The next significant contest that the Owls are looking forward to is against last season’s second place NCAA team, the Wisconsin Badgers. This will be the first game of an agreed on home-and-home series between the two teams. Temple will have a chance to silence the student section at the Kohl Center in Wisconsin when the Owls face-off against the Badgers on December 5th. Wisconsin is predicted to be a top 25 team again next season, giving Temple another opportunity to take down a top team.
Big 5 Play:
As always, the Temple Owls will keep the tradition alive and play against the four other Big 5 schools in Philadelphia. Temple begins Big 5 play versus the University of Pennsylvania on December 9th. The next week, on December 13th, Temple will square-off against St. Joseph’s at the Liacouras Center. After a month break from Philadelphia basketball, Big 5 Play will resume and be highlighted on January 20th, during a double-header at the Palestra in which Temple will face La Salle in a rematch from last year. Temple will wrap up Big 5 play in their final contest of the non-conference schedule against national powerhouse, Villanova. Even when any of the Big 5 teams are having a down year, the tradition is so well respected nationwide that these four games always help Temple’s resume reputation.
With these four key points in consideration, the 2015-16 Temple Owl’s already have a stronger schedule than last year. With plenty of national coverage, a tournament in San Juan and a number of household programs on the schedule, this year’s non-conference match-ups present a better opportunity for the Owls’ to build a strong resume compared to last season’s schedule that included games against lesser known schools like American University, LA Tech, LIU Brooklyn and Towson.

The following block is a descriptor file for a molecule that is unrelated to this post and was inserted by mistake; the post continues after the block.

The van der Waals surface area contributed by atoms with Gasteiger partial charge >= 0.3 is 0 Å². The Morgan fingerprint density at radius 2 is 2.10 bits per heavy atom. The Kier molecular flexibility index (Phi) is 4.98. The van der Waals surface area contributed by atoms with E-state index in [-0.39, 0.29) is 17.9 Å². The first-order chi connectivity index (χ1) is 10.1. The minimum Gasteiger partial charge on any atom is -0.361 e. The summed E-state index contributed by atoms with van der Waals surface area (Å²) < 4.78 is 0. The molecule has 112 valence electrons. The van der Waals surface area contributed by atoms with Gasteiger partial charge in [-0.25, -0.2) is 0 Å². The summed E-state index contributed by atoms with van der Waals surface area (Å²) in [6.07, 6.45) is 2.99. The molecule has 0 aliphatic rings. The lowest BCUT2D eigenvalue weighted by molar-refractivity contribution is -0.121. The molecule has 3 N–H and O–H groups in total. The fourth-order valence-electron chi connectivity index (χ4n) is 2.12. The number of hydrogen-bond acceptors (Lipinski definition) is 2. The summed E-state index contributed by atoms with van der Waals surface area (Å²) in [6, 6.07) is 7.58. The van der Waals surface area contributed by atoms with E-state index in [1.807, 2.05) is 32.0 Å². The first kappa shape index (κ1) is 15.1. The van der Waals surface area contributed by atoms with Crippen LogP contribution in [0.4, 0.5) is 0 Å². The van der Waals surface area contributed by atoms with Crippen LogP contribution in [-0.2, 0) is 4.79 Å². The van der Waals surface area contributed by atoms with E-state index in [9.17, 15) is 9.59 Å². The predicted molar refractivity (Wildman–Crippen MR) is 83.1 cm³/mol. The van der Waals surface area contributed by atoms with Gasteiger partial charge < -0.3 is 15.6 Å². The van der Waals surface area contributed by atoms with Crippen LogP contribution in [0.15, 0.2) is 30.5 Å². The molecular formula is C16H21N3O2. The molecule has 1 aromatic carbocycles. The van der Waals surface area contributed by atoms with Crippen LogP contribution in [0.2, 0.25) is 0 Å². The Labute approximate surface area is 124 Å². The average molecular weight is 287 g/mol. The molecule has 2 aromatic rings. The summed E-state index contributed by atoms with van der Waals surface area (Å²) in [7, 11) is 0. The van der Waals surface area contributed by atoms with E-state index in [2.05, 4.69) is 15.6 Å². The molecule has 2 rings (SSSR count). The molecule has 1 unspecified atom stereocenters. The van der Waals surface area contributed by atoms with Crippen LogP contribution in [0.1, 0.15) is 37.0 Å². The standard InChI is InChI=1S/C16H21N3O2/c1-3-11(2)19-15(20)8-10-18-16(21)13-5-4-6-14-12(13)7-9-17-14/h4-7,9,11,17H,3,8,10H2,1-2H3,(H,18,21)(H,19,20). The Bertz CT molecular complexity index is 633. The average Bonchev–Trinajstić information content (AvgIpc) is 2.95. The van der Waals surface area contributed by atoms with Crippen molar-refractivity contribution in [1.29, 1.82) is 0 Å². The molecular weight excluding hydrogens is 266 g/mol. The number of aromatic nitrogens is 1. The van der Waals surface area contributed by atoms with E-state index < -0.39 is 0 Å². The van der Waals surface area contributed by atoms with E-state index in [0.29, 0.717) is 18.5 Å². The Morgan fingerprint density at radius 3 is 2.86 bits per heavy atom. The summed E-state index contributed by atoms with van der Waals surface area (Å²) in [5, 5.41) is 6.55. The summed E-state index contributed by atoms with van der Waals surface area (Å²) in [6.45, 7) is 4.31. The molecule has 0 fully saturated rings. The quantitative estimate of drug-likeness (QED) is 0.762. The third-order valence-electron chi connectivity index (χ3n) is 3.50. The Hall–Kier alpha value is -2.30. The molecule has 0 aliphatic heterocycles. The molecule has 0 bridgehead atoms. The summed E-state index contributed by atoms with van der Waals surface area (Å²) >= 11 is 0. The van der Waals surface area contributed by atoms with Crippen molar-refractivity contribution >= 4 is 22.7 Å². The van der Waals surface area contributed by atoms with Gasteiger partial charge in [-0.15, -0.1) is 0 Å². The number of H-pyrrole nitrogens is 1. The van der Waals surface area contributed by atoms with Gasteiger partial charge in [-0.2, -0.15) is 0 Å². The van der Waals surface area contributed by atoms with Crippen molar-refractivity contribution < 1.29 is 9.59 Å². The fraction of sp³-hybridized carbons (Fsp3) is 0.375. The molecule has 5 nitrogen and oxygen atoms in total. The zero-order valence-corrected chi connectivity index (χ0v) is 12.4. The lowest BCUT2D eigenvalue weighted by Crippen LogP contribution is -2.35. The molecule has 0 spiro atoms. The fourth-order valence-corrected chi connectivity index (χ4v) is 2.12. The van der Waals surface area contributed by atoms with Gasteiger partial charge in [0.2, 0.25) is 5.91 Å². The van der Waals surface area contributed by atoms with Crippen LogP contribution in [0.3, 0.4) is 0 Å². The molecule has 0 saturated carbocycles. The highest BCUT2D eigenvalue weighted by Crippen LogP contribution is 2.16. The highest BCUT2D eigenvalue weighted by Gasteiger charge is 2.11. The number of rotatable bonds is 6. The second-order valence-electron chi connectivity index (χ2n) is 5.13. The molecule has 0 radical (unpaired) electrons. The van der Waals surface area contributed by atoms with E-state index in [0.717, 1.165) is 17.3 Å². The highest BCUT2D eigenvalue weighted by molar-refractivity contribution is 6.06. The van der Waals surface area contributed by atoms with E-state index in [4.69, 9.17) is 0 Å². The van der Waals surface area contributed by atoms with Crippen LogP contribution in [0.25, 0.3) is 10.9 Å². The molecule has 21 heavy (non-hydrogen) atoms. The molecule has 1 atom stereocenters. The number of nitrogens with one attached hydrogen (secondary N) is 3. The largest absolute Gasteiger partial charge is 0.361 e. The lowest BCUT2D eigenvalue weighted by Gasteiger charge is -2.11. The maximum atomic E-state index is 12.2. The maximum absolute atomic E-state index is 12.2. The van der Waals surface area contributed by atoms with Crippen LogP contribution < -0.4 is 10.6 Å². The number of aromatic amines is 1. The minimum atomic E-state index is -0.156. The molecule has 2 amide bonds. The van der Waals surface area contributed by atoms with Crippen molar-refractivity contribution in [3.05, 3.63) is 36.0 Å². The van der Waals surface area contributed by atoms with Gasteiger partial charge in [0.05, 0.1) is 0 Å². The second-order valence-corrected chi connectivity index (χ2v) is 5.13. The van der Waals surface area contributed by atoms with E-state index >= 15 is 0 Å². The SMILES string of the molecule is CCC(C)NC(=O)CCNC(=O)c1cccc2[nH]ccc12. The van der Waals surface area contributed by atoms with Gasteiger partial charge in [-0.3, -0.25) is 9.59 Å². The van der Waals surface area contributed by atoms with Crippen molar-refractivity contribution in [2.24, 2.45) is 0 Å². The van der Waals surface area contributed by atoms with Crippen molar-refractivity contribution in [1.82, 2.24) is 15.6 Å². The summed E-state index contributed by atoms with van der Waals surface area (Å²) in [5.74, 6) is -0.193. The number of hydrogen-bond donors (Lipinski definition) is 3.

Other non-conference matchups for the Owls during this upcoming season include games against Delaware (Nov. 29th), FDU (Dec. 2nd) and Delaware State (Dec. 19th).
Photo courtesy of Split Second Photos
When the Temple Owls made Fran Dunphy their head coach before the 2006-07 season, the university thought they made the best hire possible. Since taking over for Hall Of Famer John Chaney, Dunphy has done a good job.
He’s only had two losing seasons in his tenure, averaging 20+ wins the rest of the time. All the while he has done it without notable recruits. This is thanks to Dunphy and his staff, who have done a good job developing their guys during their time in college. Players like Will Cummings, Khalif Wyatt, and Michael Eric are recent examples of players who were not heavily recruited coming out of high school, but managed to make an everlasting impact. However, when you look at this years recruiting class, it has to be his best at Temple.
Not only did Dunphy snag three four star recruits, but he recently added a really good international prospect as well. Levan "Shawn" Alston, Jr. (the son of former Temple legend Levan Alston, Sr.), Trey Lowe, Ernest Aflakpui, and Ayan Carvalho could all be big time contributors to this program very soon.
Levan comes in with a ton of expectations not just from himself but from the city as well. The first time I saw Levan he was playing in the Positive Image 15U League. I saw the potential then. He showed flashes of being a smooth slashing scorer, who can play both ways.
In his first year for coach Dunphy, Levan should play solid minutes. However, he still needs work on playing the point because Temple may need him to be the future at the 1. In addition, the guard situation for the Owls indicates that coach Dunphy will probably have to rely on his freshman a little more than he normally would.